Author Colin Gee


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First, this was a great series.  Very well thought out and executed to a satisfying (and reasonable, if understated) conclusion.  I only have a small bone to pick. 

I believe that the resolution you achieved would prevent a communist China, a divided Korea and seriously alter the rest of the history of Asia.  So much of what happened in that spere in our time was based on Soviet strength, Chinese Communist access to left over Japanese and Soviet weaponry and hasty moves by Chiang to resolve the chaotic situation left behind by the sudden Japanese collapse in northern China.  At the same time, Russia felt secure in projecting force into Korea because Stalin felt he had bested the Americans and did not fear them.  I feel that the way things resolved in your time line, things would have been different: 

1.  Instead of leftover Japanese and Soviet equipment and a convenient power vacuum, Mao would have to deal with a substantial American presence which sees him as little better than Hitler or Stalin. This presence, probably a multi-year one, would provide the stability Chiang needed to get a grip on things.

2. Truman would be a more bold international player than he historically was, having had to learn quickly to assemble and lead an almost unmaneagable international coalition.  He would also be less likely to trust Soviet intentions to be good and be more aggressive in return.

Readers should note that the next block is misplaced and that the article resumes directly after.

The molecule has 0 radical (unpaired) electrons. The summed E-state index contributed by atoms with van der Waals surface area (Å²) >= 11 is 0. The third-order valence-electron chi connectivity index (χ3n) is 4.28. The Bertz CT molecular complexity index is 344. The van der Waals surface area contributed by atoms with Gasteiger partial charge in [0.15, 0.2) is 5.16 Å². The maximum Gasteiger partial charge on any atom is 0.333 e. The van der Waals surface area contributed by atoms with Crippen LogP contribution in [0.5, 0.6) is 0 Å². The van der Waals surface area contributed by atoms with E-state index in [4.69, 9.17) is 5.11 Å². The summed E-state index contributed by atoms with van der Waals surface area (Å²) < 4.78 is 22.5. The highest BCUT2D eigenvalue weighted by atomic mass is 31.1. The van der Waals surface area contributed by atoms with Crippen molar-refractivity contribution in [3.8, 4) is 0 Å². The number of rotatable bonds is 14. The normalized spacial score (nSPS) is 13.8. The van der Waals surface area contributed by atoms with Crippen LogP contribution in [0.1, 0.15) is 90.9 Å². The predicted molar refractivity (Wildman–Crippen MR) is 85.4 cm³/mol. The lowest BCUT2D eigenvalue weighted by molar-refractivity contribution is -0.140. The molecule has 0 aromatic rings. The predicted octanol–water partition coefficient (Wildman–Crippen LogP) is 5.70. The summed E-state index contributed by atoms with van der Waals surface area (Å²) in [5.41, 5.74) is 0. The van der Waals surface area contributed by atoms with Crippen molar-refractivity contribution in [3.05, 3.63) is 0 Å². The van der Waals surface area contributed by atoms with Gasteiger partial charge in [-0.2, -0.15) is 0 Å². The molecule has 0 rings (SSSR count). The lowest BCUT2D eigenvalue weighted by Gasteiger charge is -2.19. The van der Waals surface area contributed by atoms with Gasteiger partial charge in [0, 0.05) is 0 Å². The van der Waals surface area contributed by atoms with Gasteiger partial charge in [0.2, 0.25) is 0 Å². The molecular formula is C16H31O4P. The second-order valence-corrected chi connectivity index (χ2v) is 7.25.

3.  Having been badly bloodied and needing to rebuild internally - politically and economically - the Soviet government would be less open to the high stakes adventurism that they historically pursued in the late 40's and early 50's. 

4.  Adventurism in the East was enabled by the enormous gains in security in the West.  Lacking that security, adventurism is much less likely.

5.  Lastly, much of what transpired after the end of WWII was driven by the Man of Steel and his feelings (understandable in light of circumstances) of superiority.  He had seen his system taken to the brink and then witnessed Soviet banners over Berlin and credited it all to his own strength and ability to understand and manipulate the enemy - Nazi, Ally or domestic.  He was convinced that he was a better man than Truman and therefore would win where ever he turned.  Lacking that personal touch, much of what actually happened would not have transpired.  It is one of the great ironies of 20th Century history that a century so plagued by mass movements was actually most impacted by a handful of very singular individuals.  (Something you capture so very well in your writing.) 

Really enjoy what you do, if you ever need a hand in editing, count me in.

September 13, 2017 at 10:35 AM Flag Quote & Reply
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Posts: 915

Thank you for your post and your offer. I guess what came after was not a great concern of mine in truth. I chose to leave the Vietnam and Korean Wars in place historically for my own purposes. I have alluded elsewhere that the Korean War would be unlikely to take place in the RG environment. I suspect your predictions are quite close to the probable outcomes in an RG world. Maybe another  book for someone else to write :-) Thanks again.


September 14, 2017 at 3:44 AM Flag Quote & Reply

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